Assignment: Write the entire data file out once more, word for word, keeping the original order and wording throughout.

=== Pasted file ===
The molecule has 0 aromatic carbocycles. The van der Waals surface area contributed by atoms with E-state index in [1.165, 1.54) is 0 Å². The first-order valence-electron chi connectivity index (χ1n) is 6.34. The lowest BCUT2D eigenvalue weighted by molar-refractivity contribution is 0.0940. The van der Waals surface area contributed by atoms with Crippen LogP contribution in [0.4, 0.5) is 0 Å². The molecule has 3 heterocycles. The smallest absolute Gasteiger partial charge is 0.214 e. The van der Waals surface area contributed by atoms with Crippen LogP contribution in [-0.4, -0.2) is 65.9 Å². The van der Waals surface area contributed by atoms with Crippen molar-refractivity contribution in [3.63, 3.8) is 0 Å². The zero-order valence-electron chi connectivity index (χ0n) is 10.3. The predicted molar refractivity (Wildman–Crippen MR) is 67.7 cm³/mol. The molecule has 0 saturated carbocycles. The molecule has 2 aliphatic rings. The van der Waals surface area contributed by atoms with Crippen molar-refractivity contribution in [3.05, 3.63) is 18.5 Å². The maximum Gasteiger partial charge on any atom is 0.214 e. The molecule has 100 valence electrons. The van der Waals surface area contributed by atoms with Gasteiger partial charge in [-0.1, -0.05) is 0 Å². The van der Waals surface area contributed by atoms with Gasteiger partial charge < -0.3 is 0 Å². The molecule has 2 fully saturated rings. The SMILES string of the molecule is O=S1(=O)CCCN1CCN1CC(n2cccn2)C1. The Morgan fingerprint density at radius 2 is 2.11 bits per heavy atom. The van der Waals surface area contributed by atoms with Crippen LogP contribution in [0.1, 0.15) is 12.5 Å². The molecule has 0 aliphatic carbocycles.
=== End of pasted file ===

The molecule has 0 aromatic carbocycles. The van der Waals surface area contributed by atoms with E-state index in [1.165, 1.54) is 0 Å². The first-order valence-electron chi connectivity index (χ1n) is 6.34. The lowest BCUT2D eigenvalue weighted by molar-refractivity contribution is 0.0940. The van der Waals surface area contributed by atoms with Crippen LogP contribution in [0.4, 0.5) is 0 Å². The molecule has 3 heterocycles. The smallest absolute Gasteiger partial charge is 0.214 e. The van der Waals surface area contributed by atoms with Crippen LogP contribution in [-0.4, -0.2) is 65.9 Å². The van der Waals surface area contributed by atoms with Crippen molar-refractivity contribution in [3.63, 3.8) is 0 Å². The zero-order valence-electron chi connectivity index (χ0n) is 10.3. The predicted molar refractivity (Wildman–Crippen MR) is 67.7 cm³/mol. The molecule has 0 saturated carbocycles. The molecule has 2 aliphatic rings. The van der Waals surface area contributed by atoms with Crippen molar-refractivity contribution in [3.05, 3.63) is 18.5 Å². The maximum Gasteiger partial charge on any atom is 0.214 e. The molecule has 100 valence electrons. The van der Waals surface area contributed by atoms with Gasteiger partial charge in [-0.1, -0.05) is 0 Å². The van der Waals surface area contributed by atoms with Gasteiger partial charge < -0.3 is 0 Å². The molecule has 2 fully saturated rings. The SMILES string of the molecule is O=S1(=O)CCCN1CCN1CC(n2cccn2)C1. The Morgan fingerprint density at radius 2 is 2.11 bits per heavy atom. The van der Waals surface area contributed by atoms with Crippen LogP contribution in [0.1, 0.15) is 12.5 Å². The molecule has 0 aliphatic carbocycles.